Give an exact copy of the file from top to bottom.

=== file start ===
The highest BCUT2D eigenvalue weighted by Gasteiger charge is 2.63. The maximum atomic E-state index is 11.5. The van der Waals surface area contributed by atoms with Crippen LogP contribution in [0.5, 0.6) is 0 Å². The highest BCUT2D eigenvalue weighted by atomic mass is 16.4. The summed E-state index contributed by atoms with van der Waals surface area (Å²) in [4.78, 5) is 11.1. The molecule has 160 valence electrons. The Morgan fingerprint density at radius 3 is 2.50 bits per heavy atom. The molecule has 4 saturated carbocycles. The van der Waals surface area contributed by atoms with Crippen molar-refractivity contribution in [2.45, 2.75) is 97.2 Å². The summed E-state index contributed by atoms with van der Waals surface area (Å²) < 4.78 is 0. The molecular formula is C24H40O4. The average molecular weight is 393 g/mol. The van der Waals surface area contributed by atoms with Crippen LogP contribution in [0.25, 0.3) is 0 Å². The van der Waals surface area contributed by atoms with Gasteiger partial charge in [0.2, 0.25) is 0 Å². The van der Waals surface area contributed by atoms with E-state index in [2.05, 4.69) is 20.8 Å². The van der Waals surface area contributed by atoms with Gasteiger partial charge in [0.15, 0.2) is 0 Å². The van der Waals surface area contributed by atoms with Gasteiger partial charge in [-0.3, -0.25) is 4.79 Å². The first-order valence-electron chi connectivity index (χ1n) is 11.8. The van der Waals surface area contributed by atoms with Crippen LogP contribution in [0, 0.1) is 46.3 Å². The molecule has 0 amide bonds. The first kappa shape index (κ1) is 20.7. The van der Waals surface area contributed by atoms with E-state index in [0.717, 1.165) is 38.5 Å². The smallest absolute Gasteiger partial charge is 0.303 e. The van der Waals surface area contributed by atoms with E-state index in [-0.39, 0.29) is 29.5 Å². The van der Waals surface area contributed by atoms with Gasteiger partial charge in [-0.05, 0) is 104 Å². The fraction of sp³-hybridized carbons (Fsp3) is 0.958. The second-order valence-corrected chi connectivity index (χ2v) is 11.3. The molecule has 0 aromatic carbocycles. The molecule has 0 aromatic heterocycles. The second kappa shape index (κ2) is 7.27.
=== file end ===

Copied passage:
The highest BCUT2D eigenvalue weighted by Gasteiger charge is 2.63. The maximum atomic E-state index is 11.5. The van der Waals surface area contributed by atoms with Crippen LogP contribution in [0.5, 0.6) is 0 Å². The highest BCUT2D eigenvalue weighted by atomic mass is 16.4. The summed E-state index contributed by atoms with van der Waals surface area (Å²) in [4.78, 5) is 11.1. The molecule has 160 valence electrons. The Morgan fingerprint density at radius 3 is 2.50 bits per heavy atom. The molecule has 4 saturated carbocycles. The van der Waals surface area contributed by atoms with Crippen molar-refractivity contribution in [2.45, 2.75) is 97.2 Å². The summed E-state index contributed by atoms with van der Waals surface area (Å²) < 4.78 is 0. The molecular formula is C24H40O4. The average molecular weight is 393 g/mol. The van der Waals surface area contributed by atoms with Crippen LogP contribution in [0.25, 0.3) is 0 Å². The van der Waals surface area contributed by atoms with Gasteiger partial charge in [0.2, 0.25) is 0 Å². The van der Waals surface area contributed by atoms with E-state index in [2.05, 4.69) is 20.8 Å². The van der Waals surface area contributed by atoms with Gasteiger partial charge in [0.15, 0.2) is 0 Å². The van der Waals surface area contributed by atoms with Gasteiger partial charge in [-0.3, -0.25) is 4.79 Å². The first-order valence-electron chi connectivity index (χ1n) is 11.8. The van der Waals surface area contributed by atoms with Crippen LogP contribution in [0, 0.1) is 46.3 Å². The molecule has 0 amide bonds. The first kappa shape index (κ1) is 20.7. The van der Waals surface area contributed by atoms with E-state index in [0.717, 1.165) is 38.5 Å². The smallest absolute Gasteiger partial charge is 0.303 e. The van der Waals surface area contributed by atoms with E-state index in [-0.39, 0.29) is 29.5 Å². The van der Waals surface area contributed by atoms with Gasteiger partial charge in [-0.05, 0) is 104 Å². The fraction of sp³-hybridized carbons (Fsp3) is 0.958. The second-order valence-corrected chi connectivity index (χ2v) is 11.3. The molecule has 0 aromatic carbocycles. The molecule has 0 aromatic heterocycles. The second kappa shape index (κ2) is 7.27.